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New Vocabularies, Old Ideas

Culture, Irishness and the Advertising Industry


Neil O'Boyle

Advertisements are often viewed as indices of cultural change, just as the advertising industry is often imagined as innovative and transformative. Advancing from an alternative position, which borrows much from practice-based research, this book instead highlights the routinisation of practices and representations in advertising. Drawing extensively from his own study, the author uses Irishness to investigate the relationship between cultural symbolism in advertising and the cultural vocabularies of advertising practitioners. While globalisation and immigration to Ireland have putatively unhinged taken-for-granted understandings of Irish identity, the author argues that representations of Ireland and Irishness in the global context continue to draw from a stock of particularisms and that advertising practitioners continue to operate with largely essentialist understandings of culture and identity. As the first of its kind in Ireland, this book makes a case for renewed attention to advertising by academic scholars and promotes the benefits of interdisciplinary research.


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Chapter 3 Advertising, Irishness and the Nation Brand 53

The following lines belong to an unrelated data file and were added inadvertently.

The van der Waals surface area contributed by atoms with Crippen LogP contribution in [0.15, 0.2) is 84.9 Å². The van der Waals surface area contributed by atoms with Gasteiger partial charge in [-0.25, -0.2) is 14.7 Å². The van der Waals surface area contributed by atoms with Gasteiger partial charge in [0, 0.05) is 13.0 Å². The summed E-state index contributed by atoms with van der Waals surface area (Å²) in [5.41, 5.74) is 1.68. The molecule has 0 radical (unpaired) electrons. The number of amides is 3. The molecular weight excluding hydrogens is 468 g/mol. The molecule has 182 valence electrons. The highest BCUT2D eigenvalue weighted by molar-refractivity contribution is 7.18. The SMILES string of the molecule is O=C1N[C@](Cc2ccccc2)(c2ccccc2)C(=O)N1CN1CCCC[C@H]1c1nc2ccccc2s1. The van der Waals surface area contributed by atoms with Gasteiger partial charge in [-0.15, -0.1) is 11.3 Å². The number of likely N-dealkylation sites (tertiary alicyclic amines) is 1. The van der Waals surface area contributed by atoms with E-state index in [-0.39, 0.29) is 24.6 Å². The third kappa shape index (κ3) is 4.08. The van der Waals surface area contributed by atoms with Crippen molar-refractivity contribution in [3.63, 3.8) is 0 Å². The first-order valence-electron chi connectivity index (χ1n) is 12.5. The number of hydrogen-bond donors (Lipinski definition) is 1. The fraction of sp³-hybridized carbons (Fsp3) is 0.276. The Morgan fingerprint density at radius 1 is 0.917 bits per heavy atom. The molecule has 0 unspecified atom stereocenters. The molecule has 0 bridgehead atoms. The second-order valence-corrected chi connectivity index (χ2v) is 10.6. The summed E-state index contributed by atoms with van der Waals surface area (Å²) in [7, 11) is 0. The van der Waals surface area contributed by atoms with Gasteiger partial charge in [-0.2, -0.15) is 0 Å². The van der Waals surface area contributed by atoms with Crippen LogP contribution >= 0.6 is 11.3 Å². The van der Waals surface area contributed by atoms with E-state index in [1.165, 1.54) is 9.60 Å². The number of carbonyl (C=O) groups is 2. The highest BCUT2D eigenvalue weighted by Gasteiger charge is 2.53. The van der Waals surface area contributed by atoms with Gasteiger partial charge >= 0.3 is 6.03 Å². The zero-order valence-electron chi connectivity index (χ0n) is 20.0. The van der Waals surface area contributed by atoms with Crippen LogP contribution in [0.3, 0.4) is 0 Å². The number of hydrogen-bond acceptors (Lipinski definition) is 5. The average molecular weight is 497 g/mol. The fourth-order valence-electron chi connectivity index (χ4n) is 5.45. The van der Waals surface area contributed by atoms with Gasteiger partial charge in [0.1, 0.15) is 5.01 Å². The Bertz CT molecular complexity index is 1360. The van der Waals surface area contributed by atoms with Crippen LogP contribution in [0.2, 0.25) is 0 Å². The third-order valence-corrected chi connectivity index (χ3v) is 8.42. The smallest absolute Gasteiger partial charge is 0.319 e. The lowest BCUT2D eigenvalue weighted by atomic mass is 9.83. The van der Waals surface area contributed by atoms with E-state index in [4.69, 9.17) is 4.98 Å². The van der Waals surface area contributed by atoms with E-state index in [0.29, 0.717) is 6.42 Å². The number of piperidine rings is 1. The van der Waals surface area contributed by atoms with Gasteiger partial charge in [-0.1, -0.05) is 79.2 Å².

Chapter 3 Advertising, Irishness and the Nation Brand The more anxious, confused, uncertain, and bewildered modern society gets, the stronger will be the role played by advertising1 Introduction This chapter considers advertising’s importance as a socio-symbolic force and specifically, the role that advertising plays in the construction of Irish identity. Throughout the chapter I investigate some of the ways in which Irishness has been represented in advertising texts, both within and with- out Ireland. However, I begin by examining the main academic critiques of advertising, which generally locate its development in the context of wider processes of modernisation, the globalisation of media and the emergence of mass consumer culture. Advertising has also played a central role in the ascendancy of “brands”, which are considered increasingly important in an era in which self-identity is understood as a ref lexive project (Giddens 1991). Following this, I move to examine the role of media in establishing national identities and the relatively recent idea of “nation brands” (which in fact is not all that dif ferent from much older processes of nation build- ing). In this part of the chapter I ref lect on how Brand Ireland has evolved from tranquil backwater to economic powerhouse (then failure) and, in more recent times, to a hazy assemblage of cultural contradictions (Fanning 2006). The chapter concludes by considering the “everything and noth- ing” status of Irishness as an identity currency in the global marketplace (see Negra 2006). 54 Chapter 3 A brief history of advertising critique...

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